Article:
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Calling out and taking time to fall quiet

Discussion in 'Behaviour' started by alexcros, Nov 23, 2015.

  1. alexcros

    alexcros New commenter


    I have a few Y9 and Y8 sets, all of which are full of great kids. However I am facing challenges in relation to pupils calling out repeatedly when questions are asked an during class discussions. I have tried tactics such as asking for no hands up and picking individually on students after think, pair, share activities, as well as things such as "hands up f you can tell me..." and individual praise. However a number of pupils, generally the pupils who want to contribute the most, still call out. I am finding it difficult to remedy this, despite the behaviour I expect having been modeled on a number of occasions.

    I also find that in these sets some pupils take time to fall quiet at various time in the lessons and it takes time for silence to be achieved.I will repeatedly have to pause due to pupils talking over others or pupils attempting to talk shortly after having settled into silence during a class discussion.

    Are there any tips that people have?
  2. bananatree84

    bananatree84 Occasional commenter

    Have you looked at helpful talk? The year 2 teacher in my school used it with his class and now if he wants to remind them all he does is say is that helpful? I realise your class is older than mine (year 1) but it really helped them learn to put up their hands when I explained why I wanted hands up, and to say to them if you were still thinking of an answer and others kept shouting it out how would you feel?
  3. Landofla

    Landofla Established commenter

    When I can, I ignore the calling out and ask someone with their hand up for the answer. I always add, "thank you for waiting patiently with your hand up, <insert name here>." When I know lots will want to say the answer, I count 1, 2, 3 and they all say it as the same time. I say I'm going to do that before asking the question.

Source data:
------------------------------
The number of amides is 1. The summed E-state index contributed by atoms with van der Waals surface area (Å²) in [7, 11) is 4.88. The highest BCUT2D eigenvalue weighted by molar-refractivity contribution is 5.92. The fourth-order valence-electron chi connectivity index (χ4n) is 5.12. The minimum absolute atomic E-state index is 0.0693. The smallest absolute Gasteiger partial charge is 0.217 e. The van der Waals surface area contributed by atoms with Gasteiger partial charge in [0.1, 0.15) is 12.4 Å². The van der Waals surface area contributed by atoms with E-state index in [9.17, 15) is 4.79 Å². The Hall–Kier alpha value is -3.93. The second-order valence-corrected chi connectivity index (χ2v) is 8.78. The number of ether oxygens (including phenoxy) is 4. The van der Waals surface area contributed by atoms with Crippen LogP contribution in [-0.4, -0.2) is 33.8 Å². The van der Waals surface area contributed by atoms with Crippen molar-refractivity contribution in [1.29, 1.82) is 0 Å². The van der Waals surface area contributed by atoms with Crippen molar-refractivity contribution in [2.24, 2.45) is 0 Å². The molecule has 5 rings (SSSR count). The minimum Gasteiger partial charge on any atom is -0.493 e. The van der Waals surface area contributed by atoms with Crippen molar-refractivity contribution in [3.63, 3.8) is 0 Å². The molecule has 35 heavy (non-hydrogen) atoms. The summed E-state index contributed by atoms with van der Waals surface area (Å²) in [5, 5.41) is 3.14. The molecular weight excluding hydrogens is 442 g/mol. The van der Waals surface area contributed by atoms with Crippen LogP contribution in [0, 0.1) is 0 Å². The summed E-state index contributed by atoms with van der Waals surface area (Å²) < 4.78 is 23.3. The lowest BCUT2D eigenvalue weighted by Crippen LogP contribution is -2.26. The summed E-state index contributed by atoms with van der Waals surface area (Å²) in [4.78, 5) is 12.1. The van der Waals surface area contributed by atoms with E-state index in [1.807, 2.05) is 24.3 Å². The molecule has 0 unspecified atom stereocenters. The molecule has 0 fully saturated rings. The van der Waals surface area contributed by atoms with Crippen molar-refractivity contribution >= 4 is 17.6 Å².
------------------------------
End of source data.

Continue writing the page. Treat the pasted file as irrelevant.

Have you tried saying, "<insert name here> is going to pick the child to answer this question..."?
    I've also thrown a soft object to the child answering. They'll wait patiently if they think it's a game.

    Hope it helps.
  4. missrturner

    missrturner Occasional commenter

    Not sure how effective these would be in KS3, however, I've used a random name picker on the IWB in the past (http://www.classtools.net/random-name-picker/ or http://classtools.net/main_area/fruit_machine.swf).

    I also used @Landofla's tip of everyone saying the answer together during a Yr6 placement.

    Perhaps you could have the children write their answers on a whiteboard/paper and showing them as a whole class, allowing you to see all of their contributions (to please those who call out), whilst picking an individual to expand/discuss their answer.
  5. lou1990lou

    lou1990lou New commenter

    I was having this problem and then I have started making it seem like I haven't heard them. For example "What is 2 plus 2?" cue three people shouting out "nobody knows? Come on, what's 2 plus 2?" possibly cue more shouting out "I can hear lots of answers but can't see any hands up, what's 2 plus 2?"

    Or if I can tell that they are going to shout out, I just say, "hands up first" and then answer the question.
  6. oHelzo

    oHelzo Occasional commenter

    I prefer to give a child's name with the question - if you have an good idea of where they're working on a topic you can select those working at a lower level for the simpler questions and those working at a higher level for the more complex questions. Trying to remember not to pick on the same names :/

    Or if all are working at a similar level, I had a set of names on giant lolly sticks I used to pick out for questions - then I'd make sure I didn't pick on someone again by leaving those sticks out. Putting the names on was a 5 min job for the pupils as an icebreakerin their first lesson to get them used to summing themselves up very quickly in a small area just using colour/ pattern.

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